Poor ventilation. Chemicals. Mold. Pesticides. Radon. Lead. Asbestos. The list is long and a little scary. In the U.S., one third of school buildings are in need of extensive repair or replacement. Research reports suggest that students attending schools in poor condition score 11 percent lower on standardized tests than students who attend schools in good condition. In Maryland, Governor O’Malley and the General Assembly have made historic investments in school construction and renovation, but problems persist.
- Age of buildings Older buildings are more apt to have outdated ventilation systems and older roofs.
- Lack of money for renovation and maintenance Failure to regularly maintain buildings invariably causes problems.
- Overcrowding A typical school has four times as many occupants per square foot as an office building, with ventilation systems designed for a smaller population.
Organizing for healthier schools
According to a 1995 study by the U.S. Environmental Protection Agency (EPA), nearly half the nation’s schools have poor indoor air quality (IAQ). Since then, the EPA has created the Indoor Air Quality Tools for Schools Program, a comprehensive resource to help identify, correct, and prevent indoor air quality problems. Jennie Young, a senior program coordinator for NEA’s Health Information Network (HIN), considers it the model for local associations organizing around IAQ issues.
“One way Local Associations can make schools healthier and safer is to create indoor air quality or school safety committees to organize members at the local level to address IAQ concerns school-by-school,” Young said. “Without school-level activism, poor IAQ won’t get the visibility it needs to be fixed.”
In 2010, HIN debuted a new online IAQ course through the NEA Academy to help local associations organize. “What’s Your IEQ? A Roadmap to School Indoor Environmental Quality” is a 4.5-hour interactive course for school staff about how to identify, prevent, and resolve IAQ issues. It covers the basics of IAQ, including the factors that affect IAQ and the effect of poor IAQ on performance and health; common pollutant sources; and how local associations can organize around IAQ and advocate for an effective management plan in their school or district.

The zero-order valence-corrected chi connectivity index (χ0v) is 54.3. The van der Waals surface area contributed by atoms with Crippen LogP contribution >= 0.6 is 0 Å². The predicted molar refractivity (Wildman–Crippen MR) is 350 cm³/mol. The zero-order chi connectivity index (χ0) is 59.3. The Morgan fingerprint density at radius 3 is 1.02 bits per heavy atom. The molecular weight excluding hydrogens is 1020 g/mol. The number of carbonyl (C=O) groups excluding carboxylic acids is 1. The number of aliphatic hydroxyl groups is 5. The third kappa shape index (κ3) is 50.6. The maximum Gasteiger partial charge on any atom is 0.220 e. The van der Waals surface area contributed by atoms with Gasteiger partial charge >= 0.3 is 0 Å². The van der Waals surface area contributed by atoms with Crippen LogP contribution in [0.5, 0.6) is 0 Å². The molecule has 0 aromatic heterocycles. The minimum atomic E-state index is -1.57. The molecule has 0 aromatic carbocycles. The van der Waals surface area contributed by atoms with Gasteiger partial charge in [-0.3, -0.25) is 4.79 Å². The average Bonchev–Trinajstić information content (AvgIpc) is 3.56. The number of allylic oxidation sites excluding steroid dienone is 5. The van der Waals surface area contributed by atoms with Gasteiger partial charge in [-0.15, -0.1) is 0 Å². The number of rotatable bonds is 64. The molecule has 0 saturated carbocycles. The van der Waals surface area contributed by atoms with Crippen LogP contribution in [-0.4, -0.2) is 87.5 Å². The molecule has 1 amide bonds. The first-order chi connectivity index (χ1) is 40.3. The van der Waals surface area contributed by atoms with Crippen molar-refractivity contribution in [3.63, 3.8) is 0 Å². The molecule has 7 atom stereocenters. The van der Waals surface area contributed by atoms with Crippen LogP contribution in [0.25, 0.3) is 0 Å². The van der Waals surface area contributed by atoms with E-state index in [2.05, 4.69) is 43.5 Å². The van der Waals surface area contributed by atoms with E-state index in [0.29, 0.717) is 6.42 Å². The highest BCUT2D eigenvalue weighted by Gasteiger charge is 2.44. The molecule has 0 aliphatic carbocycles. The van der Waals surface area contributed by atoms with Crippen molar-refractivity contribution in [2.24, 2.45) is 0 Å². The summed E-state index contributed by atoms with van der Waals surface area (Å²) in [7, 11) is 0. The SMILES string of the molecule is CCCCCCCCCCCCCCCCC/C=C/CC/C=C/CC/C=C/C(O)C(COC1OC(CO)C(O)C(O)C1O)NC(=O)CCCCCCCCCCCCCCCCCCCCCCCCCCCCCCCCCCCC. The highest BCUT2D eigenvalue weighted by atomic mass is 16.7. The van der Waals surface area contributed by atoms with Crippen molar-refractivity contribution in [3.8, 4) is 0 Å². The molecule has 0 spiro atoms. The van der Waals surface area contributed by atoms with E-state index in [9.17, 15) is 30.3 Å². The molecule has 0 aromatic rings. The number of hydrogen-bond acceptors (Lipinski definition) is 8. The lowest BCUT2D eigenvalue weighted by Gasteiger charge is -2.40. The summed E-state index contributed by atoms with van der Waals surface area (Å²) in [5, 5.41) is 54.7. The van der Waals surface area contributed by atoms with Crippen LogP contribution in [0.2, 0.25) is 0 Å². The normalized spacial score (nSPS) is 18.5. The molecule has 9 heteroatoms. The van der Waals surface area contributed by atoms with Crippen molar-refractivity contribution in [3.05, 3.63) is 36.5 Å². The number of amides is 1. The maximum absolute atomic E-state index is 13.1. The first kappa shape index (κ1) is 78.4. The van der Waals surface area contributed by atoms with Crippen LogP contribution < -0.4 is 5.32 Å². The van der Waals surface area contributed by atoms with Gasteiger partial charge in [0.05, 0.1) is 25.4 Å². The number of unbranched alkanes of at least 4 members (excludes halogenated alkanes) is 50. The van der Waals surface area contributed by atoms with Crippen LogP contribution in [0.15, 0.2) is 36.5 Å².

“We’ve gathered expert presenters on green schools, performance, asthma and IAQ,” Young said. “Plus members and UniServ staff share how they’ve successfully created safety and IAQ committees and included IAQ language in local contracts. Organizing members, who are as affected by poor IAQ as much as students, is a very effective way to get local districts moving on this issue.”
Organizing for IAQ
Steven Brooks, president of the Calvert Association of Educational Support Staff (CAESS) and a member of the NEA and MSEA boards of directors, recruited a five-member team of CAESS building supervisors. They partnered with a team from the county’s school district to attend one of the EPA’s annual conferences focused exclusively on IAQ issues in schools.
With a CAESS safety committee in place and a solid relationship with his school board, Brooks said that getting the response they need when IAQ issues come up is no problem. “If a student or teacher reacts to an IAQ problem in a classroom or school building, the superintendent wants the air tested as much as we do. Asthma is a serious problem and we’re all here to help stop it,” Brooks said. “None of us hesitate when it comes to children or teachers and their health.”